Create a registry secret by running below command:

#tanzu secret registry add tap-registry \
  --username ${INSTALL_REGISTRY_USERNAME} --password ${INSTALL_REGISTRY_PASSWORD} \
  --server ${INSTALL_REGISTRY_HOSTNAME} \
  --export-to-all-namespaces --yes --namespace tap-install

Add the Tanzu Application Platform package repository to the cluster by running:

#tanzu package repository add tanzu-tap-repository \
  --url ${INSTALL_REGISTRY_HOSTNAME}/TARGET-REPOSITORY/tap-packages:$TAP_VERSION \
  --namespace tap-install

Get the status of the Tanzu Application Platform package repository, and ensure the status updates to Reconcile succeeded by running:

#tanzu package repository get tanzu-tap-repository --namespace tap-install

Tanzu Application Platform profile

The tap.tanzu.vmware.com package installs predefined sets of packages based on your profile settings. This is done by using the package manager you installed using Tanzu Cluster Essentials.Here is my full profile sample file:

buildservice:
  descriptor_name: full
  enable_automatic_dependency_updates: true
  kp_default_repository: harbor.tkgsvmc.net/tbs/build-service
  kp_default_repository_password: <password>
  kp_default_repository_username: admin
  tanzunet_password: <password>
  tanzunet_username: tripathiavni@vmware.com
ceip_policy_disclosed: true
cnrs:
  domain_name: tap01.tkgsvmc.net
grype:
  namespace: default
  targetImagePullSecret: tap-registry
learningcenter:
  ingressDomain: learningcenter.tkgsvmc.net
metadata_store:
  app_service_type: LoadBalancer
ootb_supply_chain_basic:
  gitops:
    ssh_secret: ""
  registry:
    repository: tap
    server: harbor.tkgsvmc.net/tap
profile: full
supply_chain: basic
tap_gui:
  app_config:
    app:
      baseUrl: http://tap-gui.tap01.tkgsvmc.net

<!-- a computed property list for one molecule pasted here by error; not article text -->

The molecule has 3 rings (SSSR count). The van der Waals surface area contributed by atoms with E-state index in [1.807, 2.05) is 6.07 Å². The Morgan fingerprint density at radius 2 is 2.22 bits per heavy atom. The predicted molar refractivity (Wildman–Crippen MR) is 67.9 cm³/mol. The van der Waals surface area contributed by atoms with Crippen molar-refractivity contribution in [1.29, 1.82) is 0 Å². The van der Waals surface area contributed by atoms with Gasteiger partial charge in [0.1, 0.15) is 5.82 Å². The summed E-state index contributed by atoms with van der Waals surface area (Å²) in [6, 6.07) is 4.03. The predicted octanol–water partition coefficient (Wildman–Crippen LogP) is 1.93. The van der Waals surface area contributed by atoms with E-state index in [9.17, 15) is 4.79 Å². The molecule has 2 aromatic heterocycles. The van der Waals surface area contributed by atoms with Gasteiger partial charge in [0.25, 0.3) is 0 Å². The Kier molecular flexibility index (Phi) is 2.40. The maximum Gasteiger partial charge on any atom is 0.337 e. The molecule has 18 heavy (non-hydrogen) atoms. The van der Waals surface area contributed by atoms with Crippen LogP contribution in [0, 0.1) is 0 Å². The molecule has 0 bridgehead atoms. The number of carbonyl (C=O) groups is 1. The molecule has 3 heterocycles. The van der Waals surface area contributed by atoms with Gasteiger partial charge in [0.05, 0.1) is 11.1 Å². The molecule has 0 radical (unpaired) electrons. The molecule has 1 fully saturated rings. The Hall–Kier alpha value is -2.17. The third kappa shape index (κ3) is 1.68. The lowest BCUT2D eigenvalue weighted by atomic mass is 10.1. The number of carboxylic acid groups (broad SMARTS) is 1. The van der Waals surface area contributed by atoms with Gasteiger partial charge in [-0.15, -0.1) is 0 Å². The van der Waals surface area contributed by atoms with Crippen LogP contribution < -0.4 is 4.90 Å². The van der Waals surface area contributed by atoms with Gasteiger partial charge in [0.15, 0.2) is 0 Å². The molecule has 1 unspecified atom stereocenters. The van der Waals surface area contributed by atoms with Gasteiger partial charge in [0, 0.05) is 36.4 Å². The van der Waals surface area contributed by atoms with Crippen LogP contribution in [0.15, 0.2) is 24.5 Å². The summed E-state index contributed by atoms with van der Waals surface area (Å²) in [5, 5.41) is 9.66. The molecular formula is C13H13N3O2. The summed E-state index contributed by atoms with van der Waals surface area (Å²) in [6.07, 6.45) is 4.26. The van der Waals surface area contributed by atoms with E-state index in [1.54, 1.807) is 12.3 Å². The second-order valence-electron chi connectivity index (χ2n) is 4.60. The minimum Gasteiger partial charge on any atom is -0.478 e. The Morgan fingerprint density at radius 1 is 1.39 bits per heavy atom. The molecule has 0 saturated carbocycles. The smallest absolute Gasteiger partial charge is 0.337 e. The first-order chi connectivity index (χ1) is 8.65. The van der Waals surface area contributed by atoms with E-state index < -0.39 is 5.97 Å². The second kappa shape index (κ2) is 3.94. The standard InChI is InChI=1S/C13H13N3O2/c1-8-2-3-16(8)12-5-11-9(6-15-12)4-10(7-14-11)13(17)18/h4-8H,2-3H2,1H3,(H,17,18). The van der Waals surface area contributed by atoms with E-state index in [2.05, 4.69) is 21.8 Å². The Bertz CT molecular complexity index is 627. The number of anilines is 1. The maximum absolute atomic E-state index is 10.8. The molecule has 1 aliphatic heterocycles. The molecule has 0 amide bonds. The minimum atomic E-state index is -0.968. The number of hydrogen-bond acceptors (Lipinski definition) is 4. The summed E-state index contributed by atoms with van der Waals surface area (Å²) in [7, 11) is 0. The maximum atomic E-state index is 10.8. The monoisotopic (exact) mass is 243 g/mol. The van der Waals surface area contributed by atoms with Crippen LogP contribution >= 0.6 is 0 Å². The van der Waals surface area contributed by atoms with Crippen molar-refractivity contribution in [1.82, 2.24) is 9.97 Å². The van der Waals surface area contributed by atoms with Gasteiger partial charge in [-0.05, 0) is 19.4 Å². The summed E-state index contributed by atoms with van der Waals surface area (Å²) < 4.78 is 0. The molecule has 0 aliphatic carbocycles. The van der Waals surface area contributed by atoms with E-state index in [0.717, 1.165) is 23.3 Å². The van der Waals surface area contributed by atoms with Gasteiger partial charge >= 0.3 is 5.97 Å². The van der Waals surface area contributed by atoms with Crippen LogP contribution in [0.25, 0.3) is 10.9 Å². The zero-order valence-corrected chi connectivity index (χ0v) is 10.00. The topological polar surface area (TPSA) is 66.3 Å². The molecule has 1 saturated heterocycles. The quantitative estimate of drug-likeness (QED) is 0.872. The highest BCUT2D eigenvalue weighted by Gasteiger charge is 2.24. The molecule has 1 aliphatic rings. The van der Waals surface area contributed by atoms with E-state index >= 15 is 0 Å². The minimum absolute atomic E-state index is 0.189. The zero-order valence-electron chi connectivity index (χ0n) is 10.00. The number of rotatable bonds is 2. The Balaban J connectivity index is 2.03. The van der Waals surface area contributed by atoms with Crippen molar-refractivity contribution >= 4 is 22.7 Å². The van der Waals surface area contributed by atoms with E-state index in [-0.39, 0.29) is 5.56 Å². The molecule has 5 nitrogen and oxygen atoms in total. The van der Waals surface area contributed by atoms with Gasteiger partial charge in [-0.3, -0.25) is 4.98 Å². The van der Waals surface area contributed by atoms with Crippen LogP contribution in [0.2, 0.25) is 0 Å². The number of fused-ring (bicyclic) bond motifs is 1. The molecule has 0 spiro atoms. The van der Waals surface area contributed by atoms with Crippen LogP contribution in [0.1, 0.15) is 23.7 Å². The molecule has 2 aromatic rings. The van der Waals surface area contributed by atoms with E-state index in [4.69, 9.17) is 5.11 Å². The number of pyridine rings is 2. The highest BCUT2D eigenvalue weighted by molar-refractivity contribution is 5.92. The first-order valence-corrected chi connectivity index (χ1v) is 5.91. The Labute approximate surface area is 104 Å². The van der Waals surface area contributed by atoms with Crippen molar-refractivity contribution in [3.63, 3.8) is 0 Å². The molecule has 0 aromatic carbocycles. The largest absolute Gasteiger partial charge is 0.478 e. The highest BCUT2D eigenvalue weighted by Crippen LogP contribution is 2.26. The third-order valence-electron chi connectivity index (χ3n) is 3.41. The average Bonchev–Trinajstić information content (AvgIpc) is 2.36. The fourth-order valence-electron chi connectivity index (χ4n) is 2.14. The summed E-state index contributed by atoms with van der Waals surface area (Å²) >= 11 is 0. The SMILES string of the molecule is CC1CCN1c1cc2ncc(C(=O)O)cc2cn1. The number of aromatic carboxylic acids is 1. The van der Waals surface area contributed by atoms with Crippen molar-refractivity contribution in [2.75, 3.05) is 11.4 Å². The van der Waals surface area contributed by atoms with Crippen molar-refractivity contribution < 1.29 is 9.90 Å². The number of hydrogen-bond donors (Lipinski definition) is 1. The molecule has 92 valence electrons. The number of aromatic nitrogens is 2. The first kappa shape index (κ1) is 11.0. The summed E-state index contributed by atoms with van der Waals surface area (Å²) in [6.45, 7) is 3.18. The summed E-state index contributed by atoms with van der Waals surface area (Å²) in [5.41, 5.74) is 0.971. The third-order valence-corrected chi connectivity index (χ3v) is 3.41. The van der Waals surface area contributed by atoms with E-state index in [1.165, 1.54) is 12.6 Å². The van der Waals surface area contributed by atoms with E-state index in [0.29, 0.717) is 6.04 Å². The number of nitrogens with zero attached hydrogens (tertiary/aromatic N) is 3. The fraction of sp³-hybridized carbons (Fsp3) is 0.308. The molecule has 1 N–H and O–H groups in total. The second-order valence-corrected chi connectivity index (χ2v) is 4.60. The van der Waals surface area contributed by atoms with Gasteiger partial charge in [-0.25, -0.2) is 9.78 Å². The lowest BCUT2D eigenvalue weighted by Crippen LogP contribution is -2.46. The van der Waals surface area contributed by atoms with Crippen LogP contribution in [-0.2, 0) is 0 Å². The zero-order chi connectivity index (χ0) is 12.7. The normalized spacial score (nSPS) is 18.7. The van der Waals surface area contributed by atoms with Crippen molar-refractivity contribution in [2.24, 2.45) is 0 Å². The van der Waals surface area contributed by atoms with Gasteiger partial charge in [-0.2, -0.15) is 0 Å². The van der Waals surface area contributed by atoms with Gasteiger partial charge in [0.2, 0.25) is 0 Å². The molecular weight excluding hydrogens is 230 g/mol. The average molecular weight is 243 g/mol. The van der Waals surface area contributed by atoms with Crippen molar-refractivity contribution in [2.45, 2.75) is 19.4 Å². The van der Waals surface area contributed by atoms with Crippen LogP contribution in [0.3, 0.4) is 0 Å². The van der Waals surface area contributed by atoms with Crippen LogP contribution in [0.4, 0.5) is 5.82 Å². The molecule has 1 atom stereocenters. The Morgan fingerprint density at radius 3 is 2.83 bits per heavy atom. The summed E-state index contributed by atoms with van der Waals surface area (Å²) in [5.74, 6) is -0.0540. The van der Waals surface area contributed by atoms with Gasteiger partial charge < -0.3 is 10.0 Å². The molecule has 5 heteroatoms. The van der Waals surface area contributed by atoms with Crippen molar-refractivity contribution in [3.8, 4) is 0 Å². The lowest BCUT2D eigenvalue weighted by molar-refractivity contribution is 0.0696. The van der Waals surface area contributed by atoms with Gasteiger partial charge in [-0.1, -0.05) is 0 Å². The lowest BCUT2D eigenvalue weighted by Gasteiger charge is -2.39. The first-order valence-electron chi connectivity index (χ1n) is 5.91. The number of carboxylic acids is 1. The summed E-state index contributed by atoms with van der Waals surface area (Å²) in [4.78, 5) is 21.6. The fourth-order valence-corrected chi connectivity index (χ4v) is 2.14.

backend:
      baseUrl: http://tap-gui.tap01.tkgsvmc.net
      cors:
        origin: http://tap-gui.tap01.tkgsvmc.net
    catalog:
      locations:
        - target: https://github.com/avnish80/tap/blob/main/catalog-info.yaml
          type: url
  ingressDomain: tap01.tkgsvmc.net
  ingressEnabled: "true"
  service_type: LoadBalancer

save this file with modified values as per your environment, for more details about details of settings, check Here.

Install Tanzu Application Platform

finally lets install TAP, to install the Tanzu Application Platform package run below commands:

#tanzu package install tap -p tap.tanzu.vmware.com -v $TAP_VERSION --values-file tap-values.yml -n tap-install

to verify the packages installed, you can go to TMC and check there

or you an run below command to verify too

#tanzu package installed get tap -n tap-install

This completes the installation of Tanzu Application platform, now developer can: Develop and promote an application, Create an application accelerator, Add testing and security scanning to an application, Administer, set up, and manage supply chains.

Tanzu Service on VMware Cloud on AWS – Kubernetes Cluster Operations

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Tanzu Kubernetes Grid is a managed service offered by VMware Cloud on AWS. Activate Tanzu Kubernetes Grid in one or more SDDC clusters to configure Tanzu support in the SDDC vCenter Server.In my previous post (Getting Started with Tanzu Service on VMware Cloud on AWS),in this i walked you through how to enable Tanzu Service on VMware Cloud on AWS.

In this post i will deploy Tanzu Kubernetes Cluster by GUI (from Tanzu Mission Control) and as well as CLI but this CLI is updated API V2 version, so lets get started.

Deploy Tanzu Kubernetes Cluster using Tanzu Mission Control

Go to Tanzu Mission Control and validate that VMC supervisor cluster is registered and healthy by going to Tanzu Mission Control, Click on Administration, to go “management cluster” and check the status

Now on Tanzu Mission Control, click on “Clusters” and then click on “CREATE CLUSTER”

Select your VMC Tanzu Management Cluster and click on “CONTINUE TO CREATE CLUSTER”

on the next screen choose “Provisioner” (namespace name”). you add a provisioner by creating a vSphere namespace in the Supervisor Cluster, which you can do in VMC vCenter.

Next is select Kubernetes Version, latest supported version is preselected for you, Pod CIDR, and Service CIDR. You can also optionally select the default storage class for the cluster and allowed storage classes.The list of storage classes that you can choose from is taken from your vSphere namespace.